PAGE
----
Conversations with translators (II): Rosamund Bartlett on Anna Karenina

anna karenina coverFor this, the second in a series of Conversations with Translators (following my interview with Oliver Ready on Crime and Punishment from earlier this year), we stick with the Russians and turn to a new version of Anna Karenina produced by Rosamund Bartlett for Oxford University Press.

This was in fact my third visit to see Rosamund – we met previously to talk about her Chekhov translations, About Love and other stories, which is published in Oxford World’s Classics and again in 2010 when her acclaimed biography of Tolstoy came out. Of this life, A.N. Wilson (himself one of Tolstoy’s biographers) wrote: “The extraordinary character of the giant is captured better by Bartlett than by any previous biographer” and former archbishop of Canterbury Rowan Williams  – who is also a Russianist and translator – chose it as one of his books of the year and called it “superbly readable”. You can hear my interview with Rosamund about the biography here.

In this new interview (click on the Soundcloud player above to listen), we talk about how Rosamund came to translate one of the greatest of Russian novels, what the challenges were and what she learned along the way. Here’s a short extract from the interview:

George Miller: Tell me how you became a translator from Russian…

Rosamund Bartlett: Well, I never set out to be a translator. I’m quite surprised that I’ve become one. I did a few translations of a contemporary woman writer called Victoria Tokareva in the early 1990s. That was before everything really took off and was transformed in Russian literature. Then I got totally absorbed in writing up my doctoral thesis as a book and thought I was going to be mostly writing about Russian literature and Russian culture rather than translating, and in fact was probably heading towards a career  in historical musicology, as my thesis was on the influence of Wagner on Russian culture. And actually it fed into my work as a translator, that musical background. But I wanted to think about a new book to commemorate the centenary of Chekhov’s death in 2004 and had a go at translating Chekhov’s story, The House with the Mezzanine, and was quite surprised by how passionately interested I became in wanting to produce a really good translation and eventually I managed to get a contract from Oxford World’s Classics [for a Chekhov anthology]. And I thought probably that was it. But at the launch of my Chekhov biography, which came out in the same year as About Love and other stories, my Chekhov anthology, my editor at Oxford, Judith Luna, asked me if I knew of any translators who’d be keen to translate Tolstoy, as she was looking to revamp her Tolstoy list, because the major [OUP] translations of the Tolstoy novels had been completed about a hundred years ago. And I’d already conceived in the back of my mind this crazy idea to write a biography of Tolstoy, and had found it so absorbing and stimulating to be at one and the same time translating Chekhov stories and writing his biography that I knew that it would be fantastic if, while I was writing this biography of Tolstoy, I was also engaged in translating him. And I managed eventually to win the commission to translate Anna Karenina and it’s the first new translation of the novel that Oxford World’s Classics has produced in 96 years.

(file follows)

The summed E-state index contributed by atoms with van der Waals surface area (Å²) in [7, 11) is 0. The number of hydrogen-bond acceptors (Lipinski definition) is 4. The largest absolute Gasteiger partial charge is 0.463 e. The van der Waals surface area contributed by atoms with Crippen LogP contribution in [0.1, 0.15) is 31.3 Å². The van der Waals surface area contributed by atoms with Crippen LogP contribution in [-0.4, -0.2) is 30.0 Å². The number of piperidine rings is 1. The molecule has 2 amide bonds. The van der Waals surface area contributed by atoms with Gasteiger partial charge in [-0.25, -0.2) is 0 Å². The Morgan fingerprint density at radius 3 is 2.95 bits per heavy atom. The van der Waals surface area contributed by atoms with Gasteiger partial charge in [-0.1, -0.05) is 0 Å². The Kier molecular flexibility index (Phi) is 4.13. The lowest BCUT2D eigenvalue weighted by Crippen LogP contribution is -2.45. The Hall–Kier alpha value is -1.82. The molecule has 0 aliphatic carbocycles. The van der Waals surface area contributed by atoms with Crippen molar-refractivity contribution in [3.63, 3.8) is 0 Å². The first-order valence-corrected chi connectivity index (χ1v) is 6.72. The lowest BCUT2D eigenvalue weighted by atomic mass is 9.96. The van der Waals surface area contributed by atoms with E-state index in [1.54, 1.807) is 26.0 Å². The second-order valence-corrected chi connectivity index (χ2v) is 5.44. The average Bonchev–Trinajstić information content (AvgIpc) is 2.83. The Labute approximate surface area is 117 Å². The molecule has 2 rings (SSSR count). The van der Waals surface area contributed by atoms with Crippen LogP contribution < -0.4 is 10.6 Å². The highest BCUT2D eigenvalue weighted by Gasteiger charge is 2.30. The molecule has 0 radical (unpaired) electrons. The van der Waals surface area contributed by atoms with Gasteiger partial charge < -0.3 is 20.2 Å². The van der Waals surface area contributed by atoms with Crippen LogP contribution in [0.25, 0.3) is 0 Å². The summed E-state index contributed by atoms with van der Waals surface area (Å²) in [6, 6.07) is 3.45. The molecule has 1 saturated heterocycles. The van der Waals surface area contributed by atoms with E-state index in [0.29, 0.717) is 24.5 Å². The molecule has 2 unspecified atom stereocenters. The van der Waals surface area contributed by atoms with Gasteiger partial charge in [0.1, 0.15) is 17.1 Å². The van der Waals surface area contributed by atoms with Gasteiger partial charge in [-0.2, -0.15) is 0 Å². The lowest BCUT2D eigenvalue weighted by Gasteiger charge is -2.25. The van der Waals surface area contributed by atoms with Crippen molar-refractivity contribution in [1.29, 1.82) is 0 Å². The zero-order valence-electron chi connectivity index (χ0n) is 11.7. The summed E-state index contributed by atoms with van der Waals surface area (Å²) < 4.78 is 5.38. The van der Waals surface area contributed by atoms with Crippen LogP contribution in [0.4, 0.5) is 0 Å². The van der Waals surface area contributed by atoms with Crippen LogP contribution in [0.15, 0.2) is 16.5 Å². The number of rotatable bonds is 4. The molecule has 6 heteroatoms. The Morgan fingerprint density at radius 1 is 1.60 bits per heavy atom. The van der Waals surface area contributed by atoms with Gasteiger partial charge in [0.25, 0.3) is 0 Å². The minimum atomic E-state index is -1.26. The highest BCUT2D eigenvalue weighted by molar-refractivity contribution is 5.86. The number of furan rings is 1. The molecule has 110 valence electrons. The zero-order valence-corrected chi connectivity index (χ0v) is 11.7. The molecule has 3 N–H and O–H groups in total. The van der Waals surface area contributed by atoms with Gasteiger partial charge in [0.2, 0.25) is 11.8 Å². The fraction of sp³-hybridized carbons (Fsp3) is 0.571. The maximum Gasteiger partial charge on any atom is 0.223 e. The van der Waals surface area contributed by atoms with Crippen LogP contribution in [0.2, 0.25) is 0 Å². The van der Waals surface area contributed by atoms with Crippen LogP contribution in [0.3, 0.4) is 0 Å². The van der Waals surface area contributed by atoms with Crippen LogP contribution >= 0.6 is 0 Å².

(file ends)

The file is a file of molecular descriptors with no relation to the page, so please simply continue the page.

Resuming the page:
George Miller: So it’s the total immersion method you go for!

Rosamund Bartlett: I would say so. I think if you’re going to be translating a writer, you need every help you can get to understand not only the language they write in and the peculiarities of their style, but also the background they’ve come from, the kind of life they’re leading, and a lot about the kinds of things they’re writing about. So if you’re immersed in the life as a biographer, then you have a way in. And obviously if you’re writing a biography, you have some unique insight as a translator, because you’ve been engaged in a very intimate way with the prose in Tolstoy’s case. So I think they’re mutually beneficial activities.

The character of Tolstoy comes up when you’re translating him, as does the character of whichever author you’re dealing with. It’s been interesting for me to compare my relationship as a translator with Chekhov to that with Tolstoy. With Chekhov I felt there was always some kind of space in which there was almost an element of play involved, whereas with Tolstoy I feel as if I’ve been fighting him all the way through and he’s always determined to get the upper hand. It’s exhausting in that respect. It feels like he’s determined to make it as hard as possible, he doesn’t really want to give an inch. That probably sounds absurd, but that’s how it feels!

 

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